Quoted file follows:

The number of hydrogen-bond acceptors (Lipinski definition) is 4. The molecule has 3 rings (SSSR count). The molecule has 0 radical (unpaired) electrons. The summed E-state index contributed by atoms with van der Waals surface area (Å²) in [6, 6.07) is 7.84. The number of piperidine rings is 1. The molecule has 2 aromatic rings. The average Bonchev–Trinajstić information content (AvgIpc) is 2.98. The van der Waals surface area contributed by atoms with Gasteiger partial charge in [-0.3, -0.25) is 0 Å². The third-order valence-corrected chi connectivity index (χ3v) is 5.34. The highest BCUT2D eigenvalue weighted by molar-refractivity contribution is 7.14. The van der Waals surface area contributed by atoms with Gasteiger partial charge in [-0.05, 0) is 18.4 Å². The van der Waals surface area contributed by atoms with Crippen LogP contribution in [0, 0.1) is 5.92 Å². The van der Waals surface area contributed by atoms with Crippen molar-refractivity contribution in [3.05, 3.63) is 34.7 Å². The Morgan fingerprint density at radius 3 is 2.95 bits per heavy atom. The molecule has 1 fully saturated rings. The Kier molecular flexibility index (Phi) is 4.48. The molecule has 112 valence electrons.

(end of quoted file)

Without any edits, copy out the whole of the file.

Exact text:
The number of hydrogen-bond acceptors (Lipinski definition) is 4. The molecule has 3 rings (SSSR count). The molecule has 0 radical (unpaired) electrons. The summed E-state index contributed by atoms with van der Waals surface area (Å²) in [6, 6.07) is 7.84. The number of piperidine rings is 1. The molecule has 2 aromatic rings. The average Bonchev–Trinajstić information content (AvgIpc) is 2.98. The van der Waals surface area contributed by atoms with Gasteiger partial charge in [-0.3, -0.25) is 0 Å². The third-order valence-corrected chi connectivity index (χ3v) is 5.34. The highest BCUT2D eigenvalue weighted by molar-refractivity contribution is 7.14. The van der Waals surface area contributed by atoms with Gasteiger partial charge in [-0.05, 0) is 18.4 Å². The van der Waals surface area contributed by atoms with Crippen LogP contribution in [0, 0.1) is 5.92 Å². The van der Waals surface area contributed by atoms with Crippen molar-refractivity contribution in [3.05, 3.63) is 34.7 Å². The Morgan fingerprint density at radius 3 is 2.95 bits per heavy atom. The molecule has 1 fully saturated rings. The Kier molecular flexibility index (Phi) is 4.48. The molecule has 112 valence electrons.